From a customer perspective, the SAA Voyager programme changed from a mileage-based FFP to a full-fledged revenue-based FFP effective February this year. Cruse says, “The move was singularly aimed at becoming more generous and by instilling transparency and fairness in the accumulation of Miles (1 Mile for every ZAR 1.60 spend) for the primary brand [SAA] with our most valuable customers; hence ensuring more efficiency in terms of customer retention.”
It furthermore enabled SAA Voyager to attach a transparent economic value to the mile for SAA exclusive support (accruals and redemptions) with its 5% return commitment; 5% of ZAR 1.60 = 8 ZAR cents. In other words, ZAR 10,000 spend on an SAA-operated flight will give a member ZAR 500 (6,250 miles) to spend on a future SAA-operated flight and the same amount of miles will count towards tier status within SAA Voyager.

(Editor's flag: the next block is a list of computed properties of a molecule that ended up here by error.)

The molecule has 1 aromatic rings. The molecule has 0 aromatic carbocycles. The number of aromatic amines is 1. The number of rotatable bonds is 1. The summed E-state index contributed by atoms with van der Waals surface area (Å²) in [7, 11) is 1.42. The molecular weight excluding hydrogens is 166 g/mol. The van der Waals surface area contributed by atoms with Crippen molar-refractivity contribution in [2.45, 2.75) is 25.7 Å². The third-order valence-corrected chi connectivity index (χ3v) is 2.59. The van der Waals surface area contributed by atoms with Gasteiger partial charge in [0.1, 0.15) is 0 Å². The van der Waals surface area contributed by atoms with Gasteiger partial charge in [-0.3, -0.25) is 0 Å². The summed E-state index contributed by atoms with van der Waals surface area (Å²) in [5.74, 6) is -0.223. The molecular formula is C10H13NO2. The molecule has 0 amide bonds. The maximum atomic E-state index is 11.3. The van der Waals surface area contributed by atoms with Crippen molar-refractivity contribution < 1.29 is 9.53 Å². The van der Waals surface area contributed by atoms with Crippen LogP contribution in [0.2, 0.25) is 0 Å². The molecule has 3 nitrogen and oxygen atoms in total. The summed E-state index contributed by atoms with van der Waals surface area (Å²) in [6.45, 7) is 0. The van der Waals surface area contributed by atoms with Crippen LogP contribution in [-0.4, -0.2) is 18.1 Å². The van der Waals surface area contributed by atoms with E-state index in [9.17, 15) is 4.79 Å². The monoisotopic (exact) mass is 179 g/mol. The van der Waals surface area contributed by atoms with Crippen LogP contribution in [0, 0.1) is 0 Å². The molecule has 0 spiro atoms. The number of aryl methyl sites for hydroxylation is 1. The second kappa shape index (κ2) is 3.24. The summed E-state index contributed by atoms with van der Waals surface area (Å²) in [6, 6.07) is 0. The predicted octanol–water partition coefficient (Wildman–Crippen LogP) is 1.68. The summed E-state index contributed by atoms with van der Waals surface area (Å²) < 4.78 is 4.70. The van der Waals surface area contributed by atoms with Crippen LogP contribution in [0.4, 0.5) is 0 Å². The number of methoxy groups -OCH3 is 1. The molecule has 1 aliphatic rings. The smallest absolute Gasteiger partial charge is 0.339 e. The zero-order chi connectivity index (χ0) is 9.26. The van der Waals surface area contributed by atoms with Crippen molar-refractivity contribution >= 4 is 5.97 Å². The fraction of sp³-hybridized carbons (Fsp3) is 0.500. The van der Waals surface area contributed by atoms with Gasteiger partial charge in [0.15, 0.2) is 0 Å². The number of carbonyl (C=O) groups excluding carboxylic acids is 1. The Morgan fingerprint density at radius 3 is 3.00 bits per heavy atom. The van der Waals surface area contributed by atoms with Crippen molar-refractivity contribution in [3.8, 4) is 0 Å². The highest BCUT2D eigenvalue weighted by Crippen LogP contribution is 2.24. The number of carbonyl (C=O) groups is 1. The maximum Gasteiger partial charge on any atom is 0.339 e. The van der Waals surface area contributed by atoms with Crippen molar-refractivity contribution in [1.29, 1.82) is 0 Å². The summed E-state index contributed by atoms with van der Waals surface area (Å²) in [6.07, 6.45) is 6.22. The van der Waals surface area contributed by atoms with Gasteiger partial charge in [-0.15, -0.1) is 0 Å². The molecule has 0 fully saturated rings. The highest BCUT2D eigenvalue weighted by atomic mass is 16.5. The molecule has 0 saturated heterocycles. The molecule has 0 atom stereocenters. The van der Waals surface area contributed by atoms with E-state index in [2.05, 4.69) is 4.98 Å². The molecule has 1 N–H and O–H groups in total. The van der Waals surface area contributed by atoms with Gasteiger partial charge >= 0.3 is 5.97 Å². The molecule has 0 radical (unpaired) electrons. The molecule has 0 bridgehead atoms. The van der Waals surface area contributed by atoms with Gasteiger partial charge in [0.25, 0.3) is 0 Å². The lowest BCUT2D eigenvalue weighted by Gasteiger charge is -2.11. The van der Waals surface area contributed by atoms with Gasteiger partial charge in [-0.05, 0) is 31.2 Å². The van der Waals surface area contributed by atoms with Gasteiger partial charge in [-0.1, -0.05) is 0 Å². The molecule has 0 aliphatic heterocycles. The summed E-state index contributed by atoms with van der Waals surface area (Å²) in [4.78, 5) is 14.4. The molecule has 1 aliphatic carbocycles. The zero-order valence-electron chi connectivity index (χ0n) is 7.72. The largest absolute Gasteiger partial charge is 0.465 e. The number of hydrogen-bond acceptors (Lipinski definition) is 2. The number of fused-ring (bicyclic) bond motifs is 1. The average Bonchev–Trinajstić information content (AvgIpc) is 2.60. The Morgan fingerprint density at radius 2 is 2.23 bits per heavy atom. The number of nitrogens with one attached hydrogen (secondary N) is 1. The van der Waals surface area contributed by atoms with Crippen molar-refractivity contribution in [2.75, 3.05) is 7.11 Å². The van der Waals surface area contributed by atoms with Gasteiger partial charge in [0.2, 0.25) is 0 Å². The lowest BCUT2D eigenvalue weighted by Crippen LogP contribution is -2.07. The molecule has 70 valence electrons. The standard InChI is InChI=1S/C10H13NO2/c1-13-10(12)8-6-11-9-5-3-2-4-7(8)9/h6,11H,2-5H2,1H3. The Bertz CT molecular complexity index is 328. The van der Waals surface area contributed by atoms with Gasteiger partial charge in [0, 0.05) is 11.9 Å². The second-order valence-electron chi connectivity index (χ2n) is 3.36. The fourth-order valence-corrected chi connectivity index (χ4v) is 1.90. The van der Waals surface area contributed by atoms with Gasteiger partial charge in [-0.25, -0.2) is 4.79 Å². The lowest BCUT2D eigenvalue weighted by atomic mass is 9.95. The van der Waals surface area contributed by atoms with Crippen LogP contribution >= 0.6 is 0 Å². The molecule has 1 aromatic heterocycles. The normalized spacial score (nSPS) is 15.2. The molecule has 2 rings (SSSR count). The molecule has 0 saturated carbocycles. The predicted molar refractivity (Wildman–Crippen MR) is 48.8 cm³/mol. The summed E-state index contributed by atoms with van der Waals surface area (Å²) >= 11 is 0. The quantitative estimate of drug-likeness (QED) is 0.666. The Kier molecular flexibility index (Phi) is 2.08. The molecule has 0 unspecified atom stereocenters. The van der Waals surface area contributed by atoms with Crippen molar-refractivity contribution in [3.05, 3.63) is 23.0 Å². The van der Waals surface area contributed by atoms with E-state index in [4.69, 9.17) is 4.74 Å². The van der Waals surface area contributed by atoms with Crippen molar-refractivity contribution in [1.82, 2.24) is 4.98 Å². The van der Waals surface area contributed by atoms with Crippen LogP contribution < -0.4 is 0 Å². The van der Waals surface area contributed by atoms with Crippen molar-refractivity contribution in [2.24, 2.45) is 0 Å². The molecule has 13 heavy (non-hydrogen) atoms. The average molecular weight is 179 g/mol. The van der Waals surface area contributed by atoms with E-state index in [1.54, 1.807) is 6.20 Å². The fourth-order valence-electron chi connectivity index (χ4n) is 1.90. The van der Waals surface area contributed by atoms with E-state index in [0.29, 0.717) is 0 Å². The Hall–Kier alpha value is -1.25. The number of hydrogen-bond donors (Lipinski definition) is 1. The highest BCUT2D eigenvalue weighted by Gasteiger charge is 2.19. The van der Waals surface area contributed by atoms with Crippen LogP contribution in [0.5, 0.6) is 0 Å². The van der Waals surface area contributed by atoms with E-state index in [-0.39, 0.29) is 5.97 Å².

SAA Voyager has furthermore implemented a dual approach for flight redemptions:
Cruse also shared that from a commercial perspective; the SAA Voyager programme changes were aimed to unlock asset (customer and financial) value by changing to a full-fledged revenue-based FFP.
“This intervention was furthermore a step-change towards commercialisation of the division and formed part of the first stage of reform to improve the efficiency, alongside the implementation of required administrative changes to the operation and management of the programme as a division of the airline [SAA],” shared Cruse. “The commercialisation of SAA Voyager enabled us to capture opportunities for greater efficiency and optimum service delivery, in addition to ensuring a clear business definition for future commercial sustainability, to the benefit of all stakeholders.”